Collaboration with Yeil Ya-Tseen/Nicholas Galanin
fabric, paper, polymerized plaster, metal leaf, feathers, fur, beads, deerhide, string, aluminum cans, hand- dyed and hand woven fiber, partially disassembled porcupine roach, tassels, deer toes, caning, beads, fringe, ribbon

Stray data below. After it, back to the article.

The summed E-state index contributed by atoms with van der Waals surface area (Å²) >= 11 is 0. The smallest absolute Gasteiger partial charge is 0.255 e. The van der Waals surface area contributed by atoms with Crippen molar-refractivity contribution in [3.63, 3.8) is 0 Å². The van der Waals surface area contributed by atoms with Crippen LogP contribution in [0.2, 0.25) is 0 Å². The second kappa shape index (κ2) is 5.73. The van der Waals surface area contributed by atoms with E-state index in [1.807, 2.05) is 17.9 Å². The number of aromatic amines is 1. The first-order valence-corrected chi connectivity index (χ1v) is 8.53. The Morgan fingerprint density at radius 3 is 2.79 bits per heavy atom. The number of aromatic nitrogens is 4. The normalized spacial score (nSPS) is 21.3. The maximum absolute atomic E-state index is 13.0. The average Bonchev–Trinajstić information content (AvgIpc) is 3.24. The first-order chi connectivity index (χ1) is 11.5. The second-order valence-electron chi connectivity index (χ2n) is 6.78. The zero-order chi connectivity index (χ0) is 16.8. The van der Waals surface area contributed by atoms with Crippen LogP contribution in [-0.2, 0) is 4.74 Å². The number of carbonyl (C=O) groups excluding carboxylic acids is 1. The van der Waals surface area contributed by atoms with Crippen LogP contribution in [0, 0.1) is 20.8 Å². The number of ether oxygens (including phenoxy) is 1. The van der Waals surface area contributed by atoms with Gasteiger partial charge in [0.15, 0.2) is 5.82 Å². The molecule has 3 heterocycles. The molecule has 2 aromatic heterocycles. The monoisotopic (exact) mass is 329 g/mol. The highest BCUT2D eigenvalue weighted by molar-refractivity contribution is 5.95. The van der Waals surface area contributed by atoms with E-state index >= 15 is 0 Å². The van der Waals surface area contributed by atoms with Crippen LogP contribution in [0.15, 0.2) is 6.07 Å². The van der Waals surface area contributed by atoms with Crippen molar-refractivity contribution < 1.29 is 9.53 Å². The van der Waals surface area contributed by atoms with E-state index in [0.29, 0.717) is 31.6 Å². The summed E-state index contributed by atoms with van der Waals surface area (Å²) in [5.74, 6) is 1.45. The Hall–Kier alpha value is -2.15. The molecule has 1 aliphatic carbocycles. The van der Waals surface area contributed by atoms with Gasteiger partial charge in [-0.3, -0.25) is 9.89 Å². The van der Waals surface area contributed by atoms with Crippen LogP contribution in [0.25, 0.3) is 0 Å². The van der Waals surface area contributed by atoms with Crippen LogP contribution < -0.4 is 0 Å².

Open Container is composed of three life sized figures, aside from gold hands the figures are covered completely in dark floral fabric, embellished with beadwork, tassels, deer toes, feathers and ribbon work. Leaning over a large book with the negative space of a face removed from the depth of the pages, the title references containers of knowledge in many forms. One of the child sized figures leans close, holding a rawhide covered tin can telephone towards the ear of the adult, on whose head is perched a basket woven in the shape of glasses. Both the child and the adult are containers themselves, and the tin can phone serves as both container and transporter of knowledge and connection. At a distance, another child sized figure holds the other tin can telephone, and cradles a book cut into the shape of a Tlingit mask, one that does not match in the negative space in the book. The books, the tin can phones, the figures themselves are containers for knowledge, culture, connection and continuum. The title speaks to the kinds of containers we open; that we must open ourselves to share and to receive knowledge and connection. Additionally the title consciously conjures up images of no open container signs directed at alcohol consumption, referring simultaneously to containers we can open with the potential to harm, distract and derail. The work is an amalgamation of what it means to see and be seen, to speak, to listen and, to be heard, about continuum, about what can be lost, remembered and felt.